Doblmeier and the Journey Films team traveled coast-to-coast exploring Sabbath beliefs and practice, meeting authors – both secular and religious, monks, theologians, clergy, farmers, physicians, and practitioners both young and more senior. He shows the profound beauty of the practice across traditions, the principles of justice that undergird it, and the potential it offers for healing a stressed-out world:
- Judaism: “Shabbat is the Jewish cathedral,” says Susannah Heschel, professor at Dartmouth College, referring to the metaphor used by her father, Rabbi Abraham Joshua Heschel in his classic The Sabbath.“Sabbath arrives with sunset, we don’t make it arrive.”
- Pandemic and the Sabbath: One chapter in the film focuses on the challenges posed by COVID-19 to public gatherings for Sabbath worship. “Catholic worship is very communitarian,” says popular TV personality Robert Barron, Bishop of the Catholic Diocese of WinonaRochester. “That form of worship is not something that can be done through a camera lens.”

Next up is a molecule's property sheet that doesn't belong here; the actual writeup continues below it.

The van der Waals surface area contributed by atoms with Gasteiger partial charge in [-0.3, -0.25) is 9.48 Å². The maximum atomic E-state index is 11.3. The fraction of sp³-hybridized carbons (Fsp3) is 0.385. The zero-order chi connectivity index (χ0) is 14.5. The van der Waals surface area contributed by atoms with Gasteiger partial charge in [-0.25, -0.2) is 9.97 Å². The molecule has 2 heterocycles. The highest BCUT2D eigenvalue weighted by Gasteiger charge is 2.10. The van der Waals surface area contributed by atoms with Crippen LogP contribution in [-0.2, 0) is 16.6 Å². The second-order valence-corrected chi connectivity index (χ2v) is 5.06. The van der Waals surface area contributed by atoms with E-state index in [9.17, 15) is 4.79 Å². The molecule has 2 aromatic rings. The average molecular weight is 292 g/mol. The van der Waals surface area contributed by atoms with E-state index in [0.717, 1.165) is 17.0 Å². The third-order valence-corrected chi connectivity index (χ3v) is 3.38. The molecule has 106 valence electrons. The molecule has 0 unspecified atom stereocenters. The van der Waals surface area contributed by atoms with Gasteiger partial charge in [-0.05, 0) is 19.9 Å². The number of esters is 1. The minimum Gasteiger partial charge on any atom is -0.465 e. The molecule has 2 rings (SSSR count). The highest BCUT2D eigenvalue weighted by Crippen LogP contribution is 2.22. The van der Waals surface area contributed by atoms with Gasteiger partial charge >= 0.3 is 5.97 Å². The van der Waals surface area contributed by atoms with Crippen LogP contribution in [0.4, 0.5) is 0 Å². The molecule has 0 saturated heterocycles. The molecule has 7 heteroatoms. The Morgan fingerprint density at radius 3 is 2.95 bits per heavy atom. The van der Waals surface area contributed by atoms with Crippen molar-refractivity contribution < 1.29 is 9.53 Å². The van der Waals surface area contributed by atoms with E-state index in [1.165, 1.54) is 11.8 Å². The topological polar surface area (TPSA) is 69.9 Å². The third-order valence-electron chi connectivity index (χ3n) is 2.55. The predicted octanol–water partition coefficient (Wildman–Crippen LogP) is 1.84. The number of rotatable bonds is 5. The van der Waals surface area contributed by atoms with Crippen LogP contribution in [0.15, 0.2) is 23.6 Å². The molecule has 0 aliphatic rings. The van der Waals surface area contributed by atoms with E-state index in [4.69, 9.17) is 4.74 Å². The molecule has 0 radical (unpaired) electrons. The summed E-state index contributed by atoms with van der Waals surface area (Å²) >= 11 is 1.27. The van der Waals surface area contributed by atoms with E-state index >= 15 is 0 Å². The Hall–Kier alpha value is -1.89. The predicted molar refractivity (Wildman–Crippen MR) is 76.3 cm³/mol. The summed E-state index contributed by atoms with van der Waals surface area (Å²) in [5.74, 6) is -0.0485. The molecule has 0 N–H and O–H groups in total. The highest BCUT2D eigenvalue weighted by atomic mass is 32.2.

- Sabbath and the Environment: The Sabbath principle of not taking too much from the soil is modeled at Princeton Theological Seminary’s Farminary, which integrates theological education with small-scale agriculture. “Our exhaustion and the exhaustion of the broader creation are two sides of the same coin,” says director Nate Stucky.
- Sabbath and the African American experience: Judy Fentress-Williams of Virginia Theological Seminary discusses the critical role Sabbath played for enslaved people and how, over time “church for black people became everything.”
- Seventh-day Adventists: For Rev. Michael Mickens, pastor of South Jackson SDA Church in Jackson, Mississippi, keeping the Sabbath means practicing righteousness, justice, and compassion towards those in need, principles reflected in the church’s ministries that includes a health clinic that is open on their Saturday Sabbath.